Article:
This coming Sunday a group of Iranian parliamentarians plan to visit Evin prison in Tehran, where dozens of political prisoners are held, the head of the parliamentary judiciary commission, Allahyar Alishahi, has announced.
During recent protests, more than 3,700 people were arrested across Iran, and dozens of these people are held in Evin prison. Parliament requested the visit after the arrests, and after hearing reports of at least three deaths in detention, as well as allegations of mistreatment and torture in detention centers across the country.
Iranian activists doubt such visits are effective. Mahdieh Golrou, imprisoned in Evin for more than two years for her student activism after the disputed 2009 presidential election, tweeted that, “Anytime anyone wanted to come for a visit [to prison], they would send the vocal people to the yard. After they were gone we would realize that they had visited our ward. What exactly do they want to look into? ... ”
Iranian authorities have a history of impunity and ignoring allegations of torture in detention. Prisoners, particularly those facing vaguely defined national security charges, are regularly denied access to a lawyer, and when they report torture they are often ignored.
Still, a parliamentary visit could help shed light on potential abuses – but it should not be mistaken for a visit from independent investigators. Parliamentarians should insist on unrestricted access to all parts of Evin prison, including wards 209 and 2-Alef, where intelligence authorities supervise the detainees. They should also insist on meeting with prisoners individually without the presence of prison authorities and ensure prisoners who report mistreatment are protected. With assistance from independent rights groups, they should prepare a list of prisoners or groups of prisoners considered at risk of mistreatment and request to meet with them.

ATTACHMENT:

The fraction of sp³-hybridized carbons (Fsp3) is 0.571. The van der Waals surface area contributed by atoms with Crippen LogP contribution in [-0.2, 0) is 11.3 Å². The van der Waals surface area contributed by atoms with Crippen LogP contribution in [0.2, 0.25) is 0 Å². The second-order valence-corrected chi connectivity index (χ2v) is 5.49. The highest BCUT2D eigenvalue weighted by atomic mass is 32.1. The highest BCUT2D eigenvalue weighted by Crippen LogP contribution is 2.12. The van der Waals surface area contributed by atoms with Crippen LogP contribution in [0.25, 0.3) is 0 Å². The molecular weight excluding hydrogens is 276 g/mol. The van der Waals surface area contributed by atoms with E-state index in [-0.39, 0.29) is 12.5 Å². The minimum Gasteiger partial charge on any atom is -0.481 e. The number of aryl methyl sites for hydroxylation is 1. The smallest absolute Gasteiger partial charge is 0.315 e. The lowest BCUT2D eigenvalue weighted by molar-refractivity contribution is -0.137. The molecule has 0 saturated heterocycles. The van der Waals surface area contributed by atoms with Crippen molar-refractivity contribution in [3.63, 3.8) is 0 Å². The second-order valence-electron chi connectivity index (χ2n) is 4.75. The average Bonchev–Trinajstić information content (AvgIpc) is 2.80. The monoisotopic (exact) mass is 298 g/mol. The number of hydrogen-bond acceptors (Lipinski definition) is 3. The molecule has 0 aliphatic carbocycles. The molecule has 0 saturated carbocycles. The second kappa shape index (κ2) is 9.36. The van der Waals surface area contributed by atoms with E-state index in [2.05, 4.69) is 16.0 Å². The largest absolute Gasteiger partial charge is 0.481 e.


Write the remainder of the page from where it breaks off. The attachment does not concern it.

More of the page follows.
Additionally, this visit is only the first step of what the parliamentarians can do. They should demand authorities allow Iranian and foreign independent investigators into prisons across the country. Since 2005, Iran has not allowed UN experts to visit the country.
In addition, they should also launch a comprehensive inquiry into alleged abuses during the recent protests, including those involving the unlawful use of force. This was – belatedly – conducted for abuses that occurred in connection with the 2009 presidential election protests and led to the sentencing of the former Tehran Prosecutor General Saeed Mortazavi for complicity in the deaths of three people in detention.
Only then, can the Parliamentarians’ visit be a step towards ensuring detainees’ rights.